But in contrast to that, what’s particularly great about the horror revival we’re seeing right now is every franchise is getting a totally different kind of story pertaining to how it comes back to screen. Yes, there’s often a ‘new generation’ element to it, but these reboots are giving way to a range of new and exciting filmmakers to place their own mark on these franchises in between originals from the genre also flourishing, such as A Quiet Place, Get Out, Hereditary, etc. Each have their own unique avenues filmmakers have decided to enter from after years on the shelf, and Nightmare on Elm Street should be the next in line.
Freddy Krueger Deserves Better Than His 2010 Remake
There are nine Nightmare films in total, starting with the 1984 original. Wes Craven was only actively part of three of them, with a number of other filmmakers providing their take on the horror franchise, but let’s get to where we last left Freddy Kreuger. The eighth installment of the franchise marked the first time Robert Englund passed the torch to another actor to play Freddy in a loose remake of the original movie. 2010's A Nightmare on Elm Street is widely hated by fans of the franchise and movie fans as a whole for being plain awful filmmaking.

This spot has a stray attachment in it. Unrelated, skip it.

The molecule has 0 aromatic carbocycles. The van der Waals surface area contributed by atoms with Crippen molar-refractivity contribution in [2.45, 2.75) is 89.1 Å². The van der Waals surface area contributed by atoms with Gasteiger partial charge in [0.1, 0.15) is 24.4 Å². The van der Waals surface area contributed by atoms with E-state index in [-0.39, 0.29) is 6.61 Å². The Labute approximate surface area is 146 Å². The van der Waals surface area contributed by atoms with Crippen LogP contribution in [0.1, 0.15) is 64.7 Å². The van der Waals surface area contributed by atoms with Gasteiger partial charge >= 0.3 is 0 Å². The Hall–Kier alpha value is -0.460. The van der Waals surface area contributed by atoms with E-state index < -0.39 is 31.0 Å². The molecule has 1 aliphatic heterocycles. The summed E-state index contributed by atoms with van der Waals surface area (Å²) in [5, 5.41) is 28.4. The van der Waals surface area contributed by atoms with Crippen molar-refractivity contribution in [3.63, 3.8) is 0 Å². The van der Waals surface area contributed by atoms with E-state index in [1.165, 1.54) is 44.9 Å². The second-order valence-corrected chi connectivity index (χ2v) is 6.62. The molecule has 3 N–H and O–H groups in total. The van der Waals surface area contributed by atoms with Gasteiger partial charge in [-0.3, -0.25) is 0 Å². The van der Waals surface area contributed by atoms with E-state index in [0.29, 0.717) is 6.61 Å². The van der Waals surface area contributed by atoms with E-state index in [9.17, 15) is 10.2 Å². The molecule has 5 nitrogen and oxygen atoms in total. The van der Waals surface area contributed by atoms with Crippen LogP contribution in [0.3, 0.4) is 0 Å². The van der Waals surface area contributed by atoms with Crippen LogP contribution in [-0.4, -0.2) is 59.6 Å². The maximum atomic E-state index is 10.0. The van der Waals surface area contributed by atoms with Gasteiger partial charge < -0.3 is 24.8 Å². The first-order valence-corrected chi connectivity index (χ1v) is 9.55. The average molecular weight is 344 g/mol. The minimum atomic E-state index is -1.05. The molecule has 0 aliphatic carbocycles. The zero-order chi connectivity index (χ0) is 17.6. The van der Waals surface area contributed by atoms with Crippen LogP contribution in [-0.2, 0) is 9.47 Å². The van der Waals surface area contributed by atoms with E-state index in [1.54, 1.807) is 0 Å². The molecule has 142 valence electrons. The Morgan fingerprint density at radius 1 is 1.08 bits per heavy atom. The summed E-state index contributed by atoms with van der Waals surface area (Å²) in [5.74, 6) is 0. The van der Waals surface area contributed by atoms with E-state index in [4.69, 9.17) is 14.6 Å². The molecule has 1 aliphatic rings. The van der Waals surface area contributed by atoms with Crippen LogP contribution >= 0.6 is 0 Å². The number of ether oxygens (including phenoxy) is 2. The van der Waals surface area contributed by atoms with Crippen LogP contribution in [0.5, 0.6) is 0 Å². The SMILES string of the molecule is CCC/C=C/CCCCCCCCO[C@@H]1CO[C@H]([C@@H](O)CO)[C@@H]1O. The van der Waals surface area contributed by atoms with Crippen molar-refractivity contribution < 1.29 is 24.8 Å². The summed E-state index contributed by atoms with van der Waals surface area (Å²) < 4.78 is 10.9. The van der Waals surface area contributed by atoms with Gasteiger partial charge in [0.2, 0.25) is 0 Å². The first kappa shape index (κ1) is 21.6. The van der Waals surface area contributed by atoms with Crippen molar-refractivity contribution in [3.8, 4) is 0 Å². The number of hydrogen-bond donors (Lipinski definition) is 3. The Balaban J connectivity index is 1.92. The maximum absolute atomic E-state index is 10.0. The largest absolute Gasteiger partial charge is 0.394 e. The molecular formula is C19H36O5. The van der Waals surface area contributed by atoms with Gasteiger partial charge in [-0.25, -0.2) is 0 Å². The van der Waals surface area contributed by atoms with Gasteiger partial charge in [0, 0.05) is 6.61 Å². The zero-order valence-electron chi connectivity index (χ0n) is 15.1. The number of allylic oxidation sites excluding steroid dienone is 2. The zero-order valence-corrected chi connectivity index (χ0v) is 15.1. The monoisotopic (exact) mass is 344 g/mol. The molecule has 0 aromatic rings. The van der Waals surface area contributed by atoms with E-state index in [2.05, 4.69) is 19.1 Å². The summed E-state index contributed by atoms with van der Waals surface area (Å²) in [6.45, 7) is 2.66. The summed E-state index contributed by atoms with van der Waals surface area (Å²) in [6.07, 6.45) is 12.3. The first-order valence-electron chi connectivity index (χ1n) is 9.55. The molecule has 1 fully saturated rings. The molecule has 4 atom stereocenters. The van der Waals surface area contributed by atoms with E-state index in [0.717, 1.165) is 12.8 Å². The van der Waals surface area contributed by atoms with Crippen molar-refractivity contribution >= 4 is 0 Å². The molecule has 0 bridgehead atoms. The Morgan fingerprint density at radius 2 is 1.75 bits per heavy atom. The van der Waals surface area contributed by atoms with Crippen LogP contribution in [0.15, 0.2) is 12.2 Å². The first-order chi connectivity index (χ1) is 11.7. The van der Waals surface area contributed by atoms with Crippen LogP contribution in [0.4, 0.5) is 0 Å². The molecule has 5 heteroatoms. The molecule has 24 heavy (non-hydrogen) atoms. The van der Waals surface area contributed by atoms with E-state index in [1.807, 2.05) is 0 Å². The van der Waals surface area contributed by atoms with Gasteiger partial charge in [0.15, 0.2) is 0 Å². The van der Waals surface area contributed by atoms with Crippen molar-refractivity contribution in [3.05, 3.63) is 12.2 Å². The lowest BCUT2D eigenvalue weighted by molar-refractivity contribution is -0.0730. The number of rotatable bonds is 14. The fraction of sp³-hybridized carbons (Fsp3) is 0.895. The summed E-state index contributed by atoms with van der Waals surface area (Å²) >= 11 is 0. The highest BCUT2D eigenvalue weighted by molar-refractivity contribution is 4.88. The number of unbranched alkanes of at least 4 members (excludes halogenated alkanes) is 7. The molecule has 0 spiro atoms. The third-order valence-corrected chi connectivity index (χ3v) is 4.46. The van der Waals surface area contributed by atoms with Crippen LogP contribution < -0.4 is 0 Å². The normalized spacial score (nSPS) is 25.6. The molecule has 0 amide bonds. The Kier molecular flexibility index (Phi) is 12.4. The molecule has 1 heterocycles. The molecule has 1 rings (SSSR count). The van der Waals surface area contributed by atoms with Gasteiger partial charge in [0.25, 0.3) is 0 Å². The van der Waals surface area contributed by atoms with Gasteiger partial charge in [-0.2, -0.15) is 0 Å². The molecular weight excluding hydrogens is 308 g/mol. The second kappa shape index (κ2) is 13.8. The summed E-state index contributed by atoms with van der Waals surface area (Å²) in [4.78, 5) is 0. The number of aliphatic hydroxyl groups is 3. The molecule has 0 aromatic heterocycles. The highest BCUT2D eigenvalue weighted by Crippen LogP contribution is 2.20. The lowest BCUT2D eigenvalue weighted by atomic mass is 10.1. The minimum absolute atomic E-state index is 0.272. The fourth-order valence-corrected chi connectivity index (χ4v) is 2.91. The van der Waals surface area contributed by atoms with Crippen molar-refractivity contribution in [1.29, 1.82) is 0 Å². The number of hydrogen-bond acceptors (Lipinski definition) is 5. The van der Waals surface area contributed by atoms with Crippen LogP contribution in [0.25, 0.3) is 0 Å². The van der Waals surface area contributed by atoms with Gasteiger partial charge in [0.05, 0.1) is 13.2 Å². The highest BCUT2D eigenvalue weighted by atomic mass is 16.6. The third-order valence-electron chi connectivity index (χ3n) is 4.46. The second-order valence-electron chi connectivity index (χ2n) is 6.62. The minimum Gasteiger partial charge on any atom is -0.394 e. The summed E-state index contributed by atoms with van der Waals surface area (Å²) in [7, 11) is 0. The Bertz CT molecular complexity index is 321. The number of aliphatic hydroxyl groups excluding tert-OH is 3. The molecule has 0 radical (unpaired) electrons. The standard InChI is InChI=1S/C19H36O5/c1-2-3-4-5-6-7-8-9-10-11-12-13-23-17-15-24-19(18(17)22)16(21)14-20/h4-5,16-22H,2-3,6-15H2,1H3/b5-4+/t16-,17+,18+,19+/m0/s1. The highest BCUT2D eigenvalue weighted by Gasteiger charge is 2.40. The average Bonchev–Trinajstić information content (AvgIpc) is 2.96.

Since then, Freddy Krueger has been untouchable. It feels as though no one wants to make another one of these movies despite Wes Craven’s initial concept being so interesting and timeless.
The main reason why it seems as though a new Nightmare On Elm Street has not happened since the 2010 movie is it showed how vital Robert Englund was as Freddy. The actor, who is now 74 years old, has shared that he will not play the character again because he’s “too old.” As Englund said in 2017, he cannot do the physical work needed when playing the horror role. Just because the first replacement for Englund was bad, that doesn’t mean Hollywood can’t find a better actor to take on the role and really revitalize the character in a modern context. It needs to happen, if only to get the 2010 version out of our brains as the last limp attempt in the franchise.